Paradoxes and Axioms
In the preceding chapter we gave a brief exposition of the first, basic results of set theory, as it was created by Cantor and the pioneers who followed him in the last twenty five years of the 19th century. By the beginning of our own century, the theory had matured and justified itself with diverse and significant applications, particularly in mathematical analysis. Perhaps its greatest success was the creation of an exceptionally beautiful and useful transfinite arithmetic, which introduces and studies the operations of addition, multiplication and exponentiation on infinite numbers. By 1900, there were still two fundamental problems about equinumerosity which remained unsolved. These have played a decisive role in the subsequent development of set theory and we will consider them carefully in the following chapters. Here we just state them, in the form of hypotheses.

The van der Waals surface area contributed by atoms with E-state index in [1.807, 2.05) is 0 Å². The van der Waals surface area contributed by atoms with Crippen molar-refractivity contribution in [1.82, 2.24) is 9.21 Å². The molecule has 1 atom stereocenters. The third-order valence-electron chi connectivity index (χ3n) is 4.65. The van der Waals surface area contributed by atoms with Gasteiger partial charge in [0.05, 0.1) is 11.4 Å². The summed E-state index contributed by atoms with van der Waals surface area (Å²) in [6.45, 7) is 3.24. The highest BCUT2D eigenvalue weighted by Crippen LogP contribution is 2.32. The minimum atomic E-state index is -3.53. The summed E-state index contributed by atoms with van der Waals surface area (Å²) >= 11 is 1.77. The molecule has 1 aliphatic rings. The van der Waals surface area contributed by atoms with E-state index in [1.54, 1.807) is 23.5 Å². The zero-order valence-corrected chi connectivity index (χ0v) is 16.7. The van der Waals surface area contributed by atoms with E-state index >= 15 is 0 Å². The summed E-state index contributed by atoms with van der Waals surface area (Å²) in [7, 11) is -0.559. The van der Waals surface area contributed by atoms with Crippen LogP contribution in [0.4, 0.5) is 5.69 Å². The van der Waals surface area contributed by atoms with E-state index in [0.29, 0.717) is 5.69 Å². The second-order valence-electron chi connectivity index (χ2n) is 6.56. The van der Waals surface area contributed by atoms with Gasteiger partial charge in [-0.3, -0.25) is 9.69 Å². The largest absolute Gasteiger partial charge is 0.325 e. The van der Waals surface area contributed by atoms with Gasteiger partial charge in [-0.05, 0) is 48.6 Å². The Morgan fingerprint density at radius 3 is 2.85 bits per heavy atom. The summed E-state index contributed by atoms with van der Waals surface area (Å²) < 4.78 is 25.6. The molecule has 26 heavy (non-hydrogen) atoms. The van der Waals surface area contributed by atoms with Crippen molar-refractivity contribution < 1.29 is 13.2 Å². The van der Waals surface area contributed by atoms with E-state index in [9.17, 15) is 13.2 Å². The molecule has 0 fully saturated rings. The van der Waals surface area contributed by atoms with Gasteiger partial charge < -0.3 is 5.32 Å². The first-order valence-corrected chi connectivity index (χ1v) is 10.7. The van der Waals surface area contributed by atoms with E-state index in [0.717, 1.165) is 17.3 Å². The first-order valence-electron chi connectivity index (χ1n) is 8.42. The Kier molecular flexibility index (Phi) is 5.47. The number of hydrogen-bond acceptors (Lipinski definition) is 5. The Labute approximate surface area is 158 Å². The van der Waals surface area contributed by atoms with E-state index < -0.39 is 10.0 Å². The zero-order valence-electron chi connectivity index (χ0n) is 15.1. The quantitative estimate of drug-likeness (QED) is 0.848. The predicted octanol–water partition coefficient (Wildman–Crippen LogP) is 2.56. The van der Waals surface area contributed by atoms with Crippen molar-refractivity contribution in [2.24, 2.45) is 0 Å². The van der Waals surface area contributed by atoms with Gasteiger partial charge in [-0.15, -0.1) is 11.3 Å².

KeywordsDefinite Condition Closure Property Separation Axiom Extensionality Axiom Preceding Chapter
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